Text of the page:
Wednesday, 19 September 2018
Questions without Notice
Thank you for the question. It is an important one. It is probably important to make the distinction between a vocationally registered doctor and one who is not vocationally registered. A vocationally registered doctor is someone who is not only qualified as a doctor but has the prerequisite training and experience in a particular field to be actually examined or assessed by either of the colleges of general practice.
It is the case that the new schedules indicate that there is 20 per cent less you get on that schedule if you are not a vocationally registered doctor than if you are. Just for the basis of information: fully qualified specialist general practitioners who belong to either of the colleges of general practice are able to continue to access the same MBS item they had before in recognition of their qualifications and their skills. As you have indicated, Senator, the reduction only applies to the non-VR medical practitioners.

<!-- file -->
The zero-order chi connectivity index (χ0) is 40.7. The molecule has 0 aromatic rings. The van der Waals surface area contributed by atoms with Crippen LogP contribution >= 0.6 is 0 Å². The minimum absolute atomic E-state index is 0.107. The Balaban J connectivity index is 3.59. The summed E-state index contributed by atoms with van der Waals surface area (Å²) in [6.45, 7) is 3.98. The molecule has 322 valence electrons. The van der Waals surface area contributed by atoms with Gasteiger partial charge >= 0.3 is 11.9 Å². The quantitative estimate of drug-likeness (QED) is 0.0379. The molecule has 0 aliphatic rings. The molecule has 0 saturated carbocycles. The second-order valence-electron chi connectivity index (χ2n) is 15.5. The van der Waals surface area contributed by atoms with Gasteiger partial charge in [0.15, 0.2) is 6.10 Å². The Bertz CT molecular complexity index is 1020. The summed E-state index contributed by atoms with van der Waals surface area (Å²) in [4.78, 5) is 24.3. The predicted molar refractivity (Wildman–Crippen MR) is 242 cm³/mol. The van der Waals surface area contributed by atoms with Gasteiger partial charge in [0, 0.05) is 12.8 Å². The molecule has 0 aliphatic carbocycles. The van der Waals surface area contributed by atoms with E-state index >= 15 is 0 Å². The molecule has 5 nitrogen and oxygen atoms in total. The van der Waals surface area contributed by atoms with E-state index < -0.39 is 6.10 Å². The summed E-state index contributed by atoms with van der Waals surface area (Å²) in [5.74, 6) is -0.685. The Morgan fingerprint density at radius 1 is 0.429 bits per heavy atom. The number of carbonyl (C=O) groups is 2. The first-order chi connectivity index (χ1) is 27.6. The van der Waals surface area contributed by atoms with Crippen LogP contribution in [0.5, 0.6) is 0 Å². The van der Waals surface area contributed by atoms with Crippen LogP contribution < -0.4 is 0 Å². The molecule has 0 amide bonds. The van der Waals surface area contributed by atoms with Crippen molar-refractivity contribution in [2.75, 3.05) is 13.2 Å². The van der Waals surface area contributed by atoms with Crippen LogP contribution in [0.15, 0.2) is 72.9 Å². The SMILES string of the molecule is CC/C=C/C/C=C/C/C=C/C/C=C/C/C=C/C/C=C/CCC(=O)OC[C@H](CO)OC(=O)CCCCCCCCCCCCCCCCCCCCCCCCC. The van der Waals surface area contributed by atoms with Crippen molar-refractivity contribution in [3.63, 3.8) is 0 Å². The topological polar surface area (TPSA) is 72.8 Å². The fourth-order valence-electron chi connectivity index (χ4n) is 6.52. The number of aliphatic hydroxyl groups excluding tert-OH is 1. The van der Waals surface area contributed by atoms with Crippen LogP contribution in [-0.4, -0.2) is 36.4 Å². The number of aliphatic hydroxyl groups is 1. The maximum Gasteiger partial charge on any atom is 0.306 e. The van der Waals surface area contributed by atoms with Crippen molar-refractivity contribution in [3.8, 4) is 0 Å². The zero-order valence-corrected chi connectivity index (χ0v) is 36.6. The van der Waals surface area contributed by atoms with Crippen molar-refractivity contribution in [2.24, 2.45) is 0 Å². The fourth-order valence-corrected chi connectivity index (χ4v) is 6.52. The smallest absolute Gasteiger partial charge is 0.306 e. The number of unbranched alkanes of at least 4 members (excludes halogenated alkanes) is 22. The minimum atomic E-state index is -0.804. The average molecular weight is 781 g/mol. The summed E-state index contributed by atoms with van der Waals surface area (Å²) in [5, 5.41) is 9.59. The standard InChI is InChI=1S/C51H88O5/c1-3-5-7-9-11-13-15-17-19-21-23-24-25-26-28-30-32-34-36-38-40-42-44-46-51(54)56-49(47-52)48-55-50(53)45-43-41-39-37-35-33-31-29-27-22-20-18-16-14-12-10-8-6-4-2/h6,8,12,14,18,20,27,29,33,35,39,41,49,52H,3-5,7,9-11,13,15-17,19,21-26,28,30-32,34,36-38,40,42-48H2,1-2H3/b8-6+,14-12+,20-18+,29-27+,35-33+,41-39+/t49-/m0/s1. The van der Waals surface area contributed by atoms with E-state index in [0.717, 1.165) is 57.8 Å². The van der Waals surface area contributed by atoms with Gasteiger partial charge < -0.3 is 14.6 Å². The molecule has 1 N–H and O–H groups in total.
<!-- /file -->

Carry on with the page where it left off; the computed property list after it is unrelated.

We have provided funding, through the general practice colleges, for a fellowship support program to ensure that we can support those individuals who haven't had the experience in that area. We've actually had, for a very long time, since the late 1980s, differential approaches to some of the Medicare rebates. The mischief we are trying to resolve is that a number of people who are non-vocationally registered are now in circumstances where they're getting full VR access but they're making absolutely no effort to get the experience that is required by others. This is a disincentive to that happening, and we think it's an important initiative.